Personal responsibility is walking towards a slow death, so far it has been an uphill walk, but we are now at the top of the hill, and what we choose to do at this moment in our history will determine the direction and speed of our walk. If we choose to continue to negate our personal responsibilities we will run, not walk down the back side of the hill in to slavery to the government, but if we choose at this pivotal time in our history to turn back towards they way we came from, if we choose to re-accept our personal responsibilities, that we can start our slow, responsible walk back down the front side of the hill towards our personal freedoms once again.

We have a choice to make, it is our responsibility to make the correct choice, not only for our today’s but also for our children’s children’s tomorrows.

Paul

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How often do we participate in a conversation, but in truth we are only really waiting for our chance to speak? I know I do this, especially when it is a heated debate, I want so badly to speak my mind. I have been working on not doing that to much, but its like a favorite candy bar, you walk by it and have to have it. I just can’t always control myself, i just have to have that candy, i just have to get my argument out, its all the same thing to me.

We know, just from our own experience that when people listen to what we have to say and we listen to them, the debate or argument or just plan conversation goes better. There is a natural pace and flow to it. Now to listen does not mean agree with, but to just listen and take it in, allowing it time to settle in your mind and to form a thought.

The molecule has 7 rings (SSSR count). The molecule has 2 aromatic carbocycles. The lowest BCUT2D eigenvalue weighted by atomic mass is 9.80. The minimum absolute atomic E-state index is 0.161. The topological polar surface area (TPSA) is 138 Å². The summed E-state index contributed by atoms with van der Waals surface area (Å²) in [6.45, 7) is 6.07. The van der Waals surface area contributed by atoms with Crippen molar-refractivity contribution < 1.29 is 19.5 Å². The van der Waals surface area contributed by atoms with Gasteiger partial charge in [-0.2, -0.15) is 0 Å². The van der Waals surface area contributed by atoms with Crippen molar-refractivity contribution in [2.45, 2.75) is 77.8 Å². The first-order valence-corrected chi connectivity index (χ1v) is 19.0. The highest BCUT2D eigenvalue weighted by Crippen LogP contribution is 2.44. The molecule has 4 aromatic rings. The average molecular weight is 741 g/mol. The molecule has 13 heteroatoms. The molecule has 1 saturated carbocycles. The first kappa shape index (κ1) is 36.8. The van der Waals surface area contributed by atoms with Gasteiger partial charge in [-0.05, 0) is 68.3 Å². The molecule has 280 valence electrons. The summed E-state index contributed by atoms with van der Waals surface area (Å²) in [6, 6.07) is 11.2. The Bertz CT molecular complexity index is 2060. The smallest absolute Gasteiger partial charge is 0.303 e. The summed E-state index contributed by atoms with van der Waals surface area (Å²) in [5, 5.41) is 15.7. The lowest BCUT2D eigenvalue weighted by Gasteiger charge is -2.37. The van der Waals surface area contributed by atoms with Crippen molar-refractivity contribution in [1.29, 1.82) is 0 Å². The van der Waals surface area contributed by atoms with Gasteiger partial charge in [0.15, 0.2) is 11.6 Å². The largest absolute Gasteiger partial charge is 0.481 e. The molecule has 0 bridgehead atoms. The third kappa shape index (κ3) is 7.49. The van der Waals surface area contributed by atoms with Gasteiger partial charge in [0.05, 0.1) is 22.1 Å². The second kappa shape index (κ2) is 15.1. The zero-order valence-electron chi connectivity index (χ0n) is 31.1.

Listening is a skill we all need to improve at, we all need to be reminded every now and than to just shut the mouth and open the ears. To listen to the sounds of everydayness and to the voice of reason. Listening is not just a skill for conversations with others, but it is also a skill for conversations with nature and self. The quit time we spend just sipping our coffee in the early mornings, or out on the front porch with a cup of tea at dusk.

The skill of listening to the silence is difficult, but not unattainable. Simon & Garfunkel stated it best in there song, The Sounds of Silence:

Hello darkness, my old friend
I’ve come to talk with you again
Because a vision softly creeping
Left its seeds while I was sleeping
And the vision that was planted in my brain
Still remains
Within the sound of silence

The seeds that are planted when we listen to the silence of self and nature can grow in to the changes we dream of, the new creation of self, only if we can learn to listen to the silence of self.

The task is daunting the reward is great. The other day I posted about self time, and in the past i have written about this topic and I will come back to it often. It is a skill that seems to be lost in a modern world where silence is looked at as unproductive or a waste of valuable time.